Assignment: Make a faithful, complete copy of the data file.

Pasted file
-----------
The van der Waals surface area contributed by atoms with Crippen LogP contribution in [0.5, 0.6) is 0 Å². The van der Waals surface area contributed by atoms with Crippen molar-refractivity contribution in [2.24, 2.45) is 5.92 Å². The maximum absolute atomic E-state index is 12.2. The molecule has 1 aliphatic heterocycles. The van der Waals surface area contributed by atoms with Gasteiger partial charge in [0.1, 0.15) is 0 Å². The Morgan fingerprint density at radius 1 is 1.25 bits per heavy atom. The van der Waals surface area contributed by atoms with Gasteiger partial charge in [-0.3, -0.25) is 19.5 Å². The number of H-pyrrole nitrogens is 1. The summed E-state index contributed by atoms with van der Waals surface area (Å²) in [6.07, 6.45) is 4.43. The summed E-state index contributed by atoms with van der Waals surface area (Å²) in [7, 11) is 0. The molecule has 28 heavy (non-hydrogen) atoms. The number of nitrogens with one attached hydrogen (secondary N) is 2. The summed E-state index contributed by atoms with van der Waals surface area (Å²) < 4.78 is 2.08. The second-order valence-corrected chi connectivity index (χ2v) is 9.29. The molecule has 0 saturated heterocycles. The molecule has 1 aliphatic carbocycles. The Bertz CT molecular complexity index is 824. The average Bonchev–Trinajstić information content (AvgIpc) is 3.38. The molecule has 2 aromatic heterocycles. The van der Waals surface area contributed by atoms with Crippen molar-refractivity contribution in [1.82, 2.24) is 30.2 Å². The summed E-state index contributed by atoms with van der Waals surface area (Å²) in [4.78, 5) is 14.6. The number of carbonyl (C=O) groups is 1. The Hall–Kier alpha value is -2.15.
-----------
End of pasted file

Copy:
The van der Waals surface area contributed by atoms with Crippen LogP contribution in [0.5, 0.6) is 0 Å². The van der Waals surface area contributed by atoms with Crippen molar-refractivity contribution in [2.24, 2.45) is 5.92 Å². The maximum absolute atomic E-state index is 12.2. The molecule has 1 aliphatic heterocycles. The van der Waals surface area contributed by atoms with Gasteiger partial charge in [0.1, 0.15) is 0 Å². The Morgan fingerprint density at radius 1 is 1.25 bits per heavy atom. The van der Waals surface area contributed by atoms with Gasteiger partial charge in [-0.3, -0.25) is 19.5 Å². The number of H-pyrrole nitrogens is 1. The summed E-state index contributed by atoms with van der Waals surface area (Å²) in [6.07, 6.45) is 4.43. The summed E-state index contributed by atoms with van der Waals surface area (Å²) in [7, 11) is 0. The molecule has 28 heavy (non-hydrogen) atoms. The number of nitrogens with one attached hydrogen (secondary N) is 2. The summed E-state index contributed by atoms with van der Waals surface area (Å²) < 4.78 is 2.08. The second-order valence-corrected chi connectivity index (χ2v) is 9.29. The molecule has 0 saturated heterocycles. The molecule has 1 aliphatic carbocycles. The Bertz CT molecular complexity index is 824. The average Bonchev–Trinajstić information content (AvgIpc) is 3.38. The molecule has 2 aromatic heterocycles. The van der Waals surface area contributed by atoms with Crippen molar-refractivity contribution in [1.82, 2.24) is 30.2 Å². The summed E-state index contributed by atoms with van der Waals surface area (Å²) in [4.78, 5) is 14.6. The number of carbonyl (C=O) groups is 1. The Hall–Kier alpha value is -2.15.